Chinese Ambassador to Japan Kong Xuanyou on Thursday urged Japan not to join U.S.-led diplomatic boycott of the Beijing Winter Olympics over human rights issues, likening it to a "political performance."

"Unfortunately, some people in Japan have been attacking China's political system based on their biased views and spreading rumors and lies about the human rights situations in Xinjiang and Hong Kong to call for a diplomatic boycott of the Beijing Games," the envoy said in a meeting held at Kyodo News.

Kong said he wants Japan to be "strongly cautious about and block such a dangerous" move so as not to damage bilateral diplomatic ties, which will mark next year the 50th anniversary of their normalization.

His remarks came as Prime Minister Fumio Kishida said earlier in the day he has no plans to attend the Beijing Olympics to be held in February, while suggesting he is still considering various options over the diplomatic boycott of the games.

Chinese Ambassador to Japan Kong Xuanyou makes a speech at Kyodo News in Tokyo on Dec. 16, 2021. (Kyodo) 

The United States announced last week it is not sending officials to the games amid intensifying criticism of China's human rights record. Some other countries including Australia, Britain and Canada have followed suit, while Tokyo has yet to clarify its stance.

Japan, a close U.S. ally that relies heavily on China in economic terms, is considering not sending Cabinet ministers to the Beijing Olympics, according to government sources.

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Kong also warned Japan against interfering on Taiwan, the self-ruled island which Beijing regards as a renegade province to be reunified with the mainland, criticizing a recent claim by some Japanese politicians that any contingency concerning Taiwan would be an emergency for Japan.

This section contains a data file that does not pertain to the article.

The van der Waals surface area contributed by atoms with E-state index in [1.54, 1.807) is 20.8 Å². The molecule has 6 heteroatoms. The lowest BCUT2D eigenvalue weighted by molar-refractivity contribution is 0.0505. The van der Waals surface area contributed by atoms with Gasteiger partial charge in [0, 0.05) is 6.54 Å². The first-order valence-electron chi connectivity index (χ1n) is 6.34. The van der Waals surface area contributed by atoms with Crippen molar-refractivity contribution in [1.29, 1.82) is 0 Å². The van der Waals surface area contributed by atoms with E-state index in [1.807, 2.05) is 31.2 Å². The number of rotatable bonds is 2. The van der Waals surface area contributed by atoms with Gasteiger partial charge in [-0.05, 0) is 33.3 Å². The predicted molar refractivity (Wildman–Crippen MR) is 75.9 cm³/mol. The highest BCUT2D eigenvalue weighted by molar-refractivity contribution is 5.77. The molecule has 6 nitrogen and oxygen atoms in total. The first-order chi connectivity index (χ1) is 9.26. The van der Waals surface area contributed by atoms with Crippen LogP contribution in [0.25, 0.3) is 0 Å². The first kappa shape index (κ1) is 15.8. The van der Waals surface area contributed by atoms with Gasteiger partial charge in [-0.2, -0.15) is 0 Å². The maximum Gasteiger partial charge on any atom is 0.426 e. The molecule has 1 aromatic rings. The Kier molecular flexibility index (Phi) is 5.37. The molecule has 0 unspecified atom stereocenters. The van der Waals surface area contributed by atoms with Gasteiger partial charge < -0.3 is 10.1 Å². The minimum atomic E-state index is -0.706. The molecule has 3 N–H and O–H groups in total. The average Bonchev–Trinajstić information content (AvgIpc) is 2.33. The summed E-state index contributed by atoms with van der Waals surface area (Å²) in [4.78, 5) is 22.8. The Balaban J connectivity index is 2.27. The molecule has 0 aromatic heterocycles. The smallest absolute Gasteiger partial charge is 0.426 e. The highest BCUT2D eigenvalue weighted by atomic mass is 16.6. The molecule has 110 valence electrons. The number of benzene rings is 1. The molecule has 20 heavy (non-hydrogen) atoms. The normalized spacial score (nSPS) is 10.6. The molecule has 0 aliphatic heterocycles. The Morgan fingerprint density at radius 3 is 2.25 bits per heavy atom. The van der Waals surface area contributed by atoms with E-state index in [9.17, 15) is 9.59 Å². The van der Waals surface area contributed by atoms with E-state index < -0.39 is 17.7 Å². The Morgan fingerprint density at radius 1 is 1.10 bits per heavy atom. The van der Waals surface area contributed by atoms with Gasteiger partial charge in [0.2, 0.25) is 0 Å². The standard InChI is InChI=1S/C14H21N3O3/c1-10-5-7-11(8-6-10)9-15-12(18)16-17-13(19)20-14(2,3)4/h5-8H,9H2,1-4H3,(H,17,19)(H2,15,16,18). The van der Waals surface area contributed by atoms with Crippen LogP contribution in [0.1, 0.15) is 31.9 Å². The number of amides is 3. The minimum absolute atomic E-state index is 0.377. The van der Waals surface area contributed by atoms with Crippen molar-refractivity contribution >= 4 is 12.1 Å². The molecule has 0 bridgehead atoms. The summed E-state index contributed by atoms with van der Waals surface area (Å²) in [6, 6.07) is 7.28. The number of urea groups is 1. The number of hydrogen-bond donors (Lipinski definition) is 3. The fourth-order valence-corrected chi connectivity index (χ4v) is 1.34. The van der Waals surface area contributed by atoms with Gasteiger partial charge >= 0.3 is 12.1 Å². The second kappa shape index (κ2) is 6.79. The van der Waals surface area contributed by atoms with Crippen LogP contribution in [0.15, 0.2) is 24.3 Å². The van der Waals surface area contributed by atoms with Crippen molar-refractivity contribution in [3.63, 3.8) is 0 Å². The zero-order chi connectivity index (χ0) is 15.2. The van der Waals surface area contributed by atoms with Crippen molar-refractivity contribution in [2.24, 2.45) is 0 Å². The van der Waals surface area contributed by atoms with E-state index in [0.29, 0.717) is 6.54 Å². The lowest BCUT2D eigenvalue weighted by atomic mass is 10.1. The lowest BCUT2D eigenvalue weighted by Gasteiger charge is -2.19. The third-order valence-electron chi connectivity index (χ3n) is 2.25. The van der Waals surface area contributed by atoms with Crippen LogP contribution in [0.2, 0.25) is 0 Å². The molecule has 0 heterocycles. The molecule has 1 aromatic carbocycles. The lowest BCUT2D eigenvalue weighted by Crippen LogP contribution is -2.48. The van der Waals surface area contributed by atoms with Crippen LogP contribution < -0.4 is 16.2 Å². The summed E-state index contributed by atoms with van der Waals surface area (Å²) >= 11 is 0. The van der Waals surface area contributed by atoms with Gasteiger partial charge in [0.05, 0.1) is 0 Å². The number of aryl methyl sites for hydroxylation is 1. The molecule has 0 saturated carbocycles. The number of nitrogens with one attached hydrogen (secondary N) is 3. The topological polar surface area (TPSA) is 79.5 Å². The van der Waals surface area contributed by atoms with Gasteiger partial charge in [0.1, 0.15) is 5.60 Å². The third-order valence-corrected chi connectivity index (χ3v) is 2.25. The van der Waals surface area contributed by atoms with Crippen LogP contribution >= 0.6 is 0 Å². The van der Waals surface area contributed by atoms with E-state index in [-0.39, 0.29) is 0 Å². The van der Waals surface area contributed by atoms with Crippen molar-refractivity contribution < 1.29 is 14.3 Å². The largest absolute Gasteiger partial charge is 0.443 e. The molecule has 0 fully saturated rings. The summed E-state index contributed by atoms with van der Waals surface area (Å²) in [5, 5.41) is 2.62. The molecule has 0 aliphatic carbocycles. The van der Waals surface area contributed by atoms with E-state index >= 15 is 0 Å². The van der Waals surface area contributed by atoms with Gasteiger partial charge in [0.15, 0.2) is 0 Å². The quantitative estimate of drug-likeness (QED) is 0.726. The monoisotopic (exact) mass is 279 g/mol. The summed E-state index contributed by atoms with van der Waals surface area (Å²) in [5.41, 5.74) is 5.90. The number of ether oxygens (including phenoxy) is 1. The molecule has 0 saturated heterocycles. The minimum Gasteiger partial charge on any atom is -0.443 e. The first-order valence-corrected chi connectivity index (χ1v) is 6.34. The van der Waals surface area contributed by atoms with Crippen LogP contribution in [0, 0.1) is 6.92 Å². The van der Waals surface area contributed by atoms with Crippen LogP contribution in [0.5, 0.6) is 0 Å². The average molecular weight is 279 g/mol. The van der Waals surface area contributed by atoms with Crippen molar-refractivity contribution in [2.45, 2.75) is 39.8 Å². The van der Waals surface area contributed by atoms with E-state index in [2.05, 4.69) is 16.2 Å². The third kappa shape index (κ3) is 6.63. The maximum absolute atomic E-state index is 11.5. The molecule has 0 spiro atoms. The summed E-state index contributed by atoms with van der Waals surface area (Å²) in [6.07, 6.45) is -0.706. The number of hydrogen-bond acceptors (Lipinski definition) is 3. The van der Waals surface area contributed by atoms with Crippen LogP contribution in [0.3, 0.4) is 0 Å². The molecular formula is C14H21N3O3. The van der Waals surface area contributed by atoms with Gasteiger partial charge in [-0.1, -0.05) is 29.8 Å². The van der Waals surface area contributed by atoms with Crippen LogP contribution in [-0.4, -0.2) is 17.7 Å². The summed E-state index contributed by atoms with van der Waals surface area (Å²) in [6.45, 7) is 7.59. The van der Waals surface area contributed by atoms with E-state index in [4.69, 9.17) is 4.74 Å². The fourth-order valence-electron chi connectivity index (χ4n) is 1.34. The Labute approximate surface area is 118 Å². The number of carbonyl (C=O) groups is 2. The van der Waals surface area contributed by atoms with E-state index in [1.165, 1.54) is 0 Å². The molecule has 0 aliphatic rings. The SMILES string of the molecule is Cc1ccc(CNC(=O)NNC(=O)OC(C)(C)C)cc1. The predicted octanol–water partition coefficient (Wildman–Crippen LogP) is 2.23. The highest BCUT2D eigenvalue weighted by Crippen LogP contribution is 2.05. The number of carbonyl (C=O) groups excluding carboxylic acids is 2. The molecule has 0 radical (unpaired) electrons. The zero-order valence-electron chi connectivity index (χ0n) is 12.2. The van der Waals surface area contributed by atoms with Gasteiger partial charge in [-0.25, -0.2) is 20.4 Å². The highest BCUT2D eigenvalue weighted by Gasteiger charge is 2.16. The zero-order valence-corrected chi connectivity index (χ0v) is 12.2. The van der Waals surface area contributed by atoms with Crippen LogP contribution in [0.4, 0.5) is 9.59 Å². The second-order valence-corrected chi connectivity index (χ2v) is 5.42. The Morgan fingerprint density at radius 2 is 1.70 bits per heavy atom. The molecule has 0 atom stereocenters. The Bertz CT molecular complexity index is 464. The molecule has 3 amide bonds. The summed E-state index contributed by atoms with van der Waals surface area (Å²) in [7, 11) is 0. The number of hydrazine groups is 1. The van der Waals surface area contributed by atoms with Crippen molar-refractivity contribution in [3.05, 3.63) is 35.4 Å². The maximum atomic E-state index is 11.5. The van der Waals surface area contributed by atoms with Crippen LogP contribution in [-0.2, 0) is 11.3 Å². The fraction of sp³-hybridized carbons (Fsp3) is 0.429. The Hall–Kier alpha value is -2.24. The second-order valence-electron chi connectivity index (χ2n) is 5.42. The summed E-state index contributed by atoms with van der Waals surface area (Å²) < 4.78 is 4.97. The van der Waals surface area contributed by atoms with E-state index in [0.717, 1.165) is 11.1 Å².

"Recently, there have been some negative moves within Japan as some politicians make extreme remarks in a bid to interfere with the Taiwan issue," Kong said. "This is an intentional provocation against China's sovereignty and we cannot accept it."

Earlier this month, former Prime Minister Shinzo Abe, a conservative politician known for his hawkish views on security, told a virtual event a Taiwan emergency is "an emergency for the Japan-U.S. alliance. People in Beijing, particularly President Xi Jinping, should not misjudge that."

The ambassador stressed the importance of "constructively managing differences" between the two Asian neighbors amid rising tensions and called for "a more stable, mature bilateral relations toward the next 50 years" beyond the 2022 anniversary year, which will be "a milestone and a new starting point."